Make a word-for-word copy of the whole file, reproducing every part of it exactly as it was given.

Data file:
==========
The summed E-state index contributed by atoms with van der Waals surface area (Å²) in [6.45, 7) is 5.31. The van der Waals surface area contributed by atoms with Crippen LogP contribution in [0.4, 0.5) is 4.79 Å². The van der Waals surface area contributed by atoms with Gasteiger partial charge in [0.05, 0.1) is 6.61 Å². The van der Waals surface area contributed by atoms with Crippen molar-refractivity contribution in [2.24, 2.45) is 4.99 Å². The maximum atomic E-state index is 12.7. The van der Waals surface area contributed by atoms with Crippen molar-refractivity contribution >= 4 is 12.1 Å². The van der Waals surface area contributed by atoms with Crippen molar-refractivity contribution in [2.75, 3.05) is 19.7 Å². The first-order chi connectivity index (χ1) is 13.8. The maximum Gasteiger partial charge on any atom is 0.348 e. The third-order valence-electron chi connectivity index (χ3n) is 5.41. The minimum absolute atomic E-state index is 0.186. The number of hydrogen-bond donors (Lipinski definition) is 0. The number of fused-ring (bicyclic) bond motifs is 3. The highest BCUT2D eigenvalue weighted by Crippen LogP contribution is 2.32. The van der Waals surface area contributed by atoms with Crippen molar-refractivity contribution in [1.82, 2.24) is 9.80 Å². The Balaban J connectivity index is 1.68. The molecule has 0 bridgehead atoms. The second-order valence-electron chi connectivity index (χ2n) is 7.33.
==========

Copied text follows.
The summed E-state index contributed by atoms with van der Waals surface area (Å²) in [6.45, 7) is 5.31. The van der Waals surface area contributed by atoms with Crippen LogP contribution in [0.4, 0.5) is 4.79 Å². The van der Waals surface area contributed by atoms with Gasteiger partial charge in [0.05, 0.1) is 6.61 Å². The van der Waals surface area contributed by atoms with Crippen molar-refractivity contribution in [2.24, 2.45) is 4.99 Å². The maximum atomic E-state index is 12.7. The van der Waals surface area contributed by atoms with Crippen molar-refractivity contribution >= 4 is 12.1 Å². The van der Waals surface area contributed by atoms with Crippen molar-refractivity contribution in [2.75, 3.05) is 19.7 Å². The first-order chi connectivity index (χ1) is 13.8. The maximum Gasteiger partial charge on any atom is 0.348 e. The third-order valence-electron chi connectivity index (χ3n) is 5.41. The minimum absolute atomic E-state index is 0.186. The number of hydrogen-bond donors (Lipinski definition) is 0. The number of fused-ring (bicyclic) bond motifs is 3. The highest BCUT2D eigenvalue weighted by Crippen LogP contribution is 2.32. The van der Waals surface area contributed by atoms with Crippen molar-refractivity contribution in [1.82, 2.24) is 9.80 Å². The Balaban J connectivity index is 1.68. The molecule has 0 bridgehead atoms. The second-order valence-electron chi connectivity index (χ2n) is 7.33.